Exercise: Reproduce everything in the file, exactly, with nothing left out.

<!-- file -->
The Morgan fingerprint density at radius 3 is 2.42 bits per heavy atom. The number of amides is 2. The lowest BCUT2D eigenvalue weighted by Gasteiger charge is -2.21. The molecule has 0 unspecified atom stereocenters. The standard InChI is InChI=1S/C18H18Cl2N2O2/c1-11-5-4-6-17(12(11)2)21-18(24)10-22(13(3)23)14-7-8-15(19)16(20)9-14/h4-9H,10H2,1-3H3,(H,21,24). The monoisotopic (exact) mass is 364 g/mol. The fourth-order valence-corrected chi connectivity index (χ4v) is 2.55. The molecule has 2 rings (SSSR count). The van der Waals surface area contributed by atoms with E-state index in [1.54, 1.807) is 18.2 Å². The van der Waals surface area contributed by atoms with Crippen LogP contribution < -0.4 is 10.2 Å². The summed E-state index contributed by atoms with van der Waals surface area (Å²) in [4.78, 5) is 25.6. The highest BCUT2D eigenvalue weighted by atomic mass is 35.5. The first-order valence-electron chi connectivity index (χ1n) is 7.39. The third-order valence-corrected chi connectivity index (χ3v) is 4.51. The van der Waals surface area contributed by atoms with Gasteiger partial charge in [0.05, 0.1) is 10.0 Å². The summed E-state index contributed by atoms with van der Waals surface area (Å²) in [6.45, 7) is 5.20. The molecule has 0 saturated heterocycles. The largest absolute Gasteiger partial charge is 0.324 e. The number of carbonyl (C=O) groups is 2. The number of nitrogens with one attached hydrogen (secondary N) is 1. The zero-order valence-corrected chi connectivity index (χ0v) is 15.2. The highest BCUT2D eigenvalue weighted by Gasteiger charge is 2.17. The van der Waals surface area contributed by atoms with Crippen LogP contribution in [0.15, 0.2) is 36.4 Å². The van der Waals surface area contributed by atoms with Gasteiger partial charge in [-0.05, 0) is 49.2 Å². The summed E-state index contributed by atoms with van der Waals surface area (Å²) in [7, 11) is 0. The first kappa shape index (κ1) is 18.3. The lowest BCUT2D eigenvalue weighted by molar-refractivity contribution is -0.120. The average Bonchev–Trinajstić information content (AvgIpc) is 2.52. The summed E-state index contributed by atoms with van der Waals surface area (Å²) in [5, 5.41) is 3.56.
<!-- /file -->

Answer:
The Morgan fingerprint density at radius 3 is 2.42 bits per heavy atom. The number of amides is 2. The lowest BCUT2D eigenvalue weighted by Gasteiger charge is -2.21. The molecule has 0 unspecified atom stereocenters. The standard InChI is InChI=1S/C18H18Cl2N2O2/c1-11-5-4-6-17(12(11)2)21-18(24)10-22(13(3)23)14-7-8-15(19)16(20)9-14/h4-9H,10H2,1-3H3,(H,21,24). The monoisotopic (exact) mass is 364 g/mol. The fourth-order valence-corrected chi connectivity index (χ4v) is 2.55. The molecule has 2 rings (SSSR count). The van der Waals surface area contributed by atoms with E-state index in [1.54, 1.807) is 18.2 Å². The van der Waals surface area contributed by atoms with Crippen LogP contribution < -0.4 is 10.2 Å². The summed E-state index contributed by atoms with van der Waals surface area (Å²) in [4.78, 5) is 25.6. The highest BCUT2D eigenvalue weighted by atomic mass is 35.5. The first-order valence-electron chi connectivity index (χ1n) is 7.39. The third-order valence-corrected chi connectivity index (χ3v) is 4.51. The van der Waals surface area contributed by atoms with Gasteiger partial charge in [0.05, 0.1) is 10.0 Å². The summed E-state index contributed by atoms with van der Waals surface area (Å²) in [6.45, 7) is 5.20. The molecule has 0 saturated heterocycles. The largest absolute Gasteiger partial charge is 0.324 e. The number of carbonyl (C=O) groups is 2. The number of nitrogens with one attached hydrogen (secondary N) is 1. The zero-order valence-corrected chi connectivity index (χ0v) is 15.2. The highest BCUT2D eigenvalue weighted by Gasteiger charge is 2.17. The van der Waals surface area contributed by atoms with Crippen LogP contribution in [0.15, 0.2) is 36.4 Å². The van der Waals surface area contributed by atoms with Gasteiger partial charge in [-0.05, 0) is 49.2 Å². The summed E-state index contributed by atoms with van der Waals surface area (Å²) in [7, 11) is 0. The first kappa shape index (κ1) is 18.3. The lowest BCUT2D eigenvalue weighted by molar-refractivity contribution is -0.120. The average Bonchev–Trinajstić information content (AvgIpc) is 2.52. The summed E-state index contributed by atoms with van der Waals surface area (Å²) in [5, 5.41) is 3.56.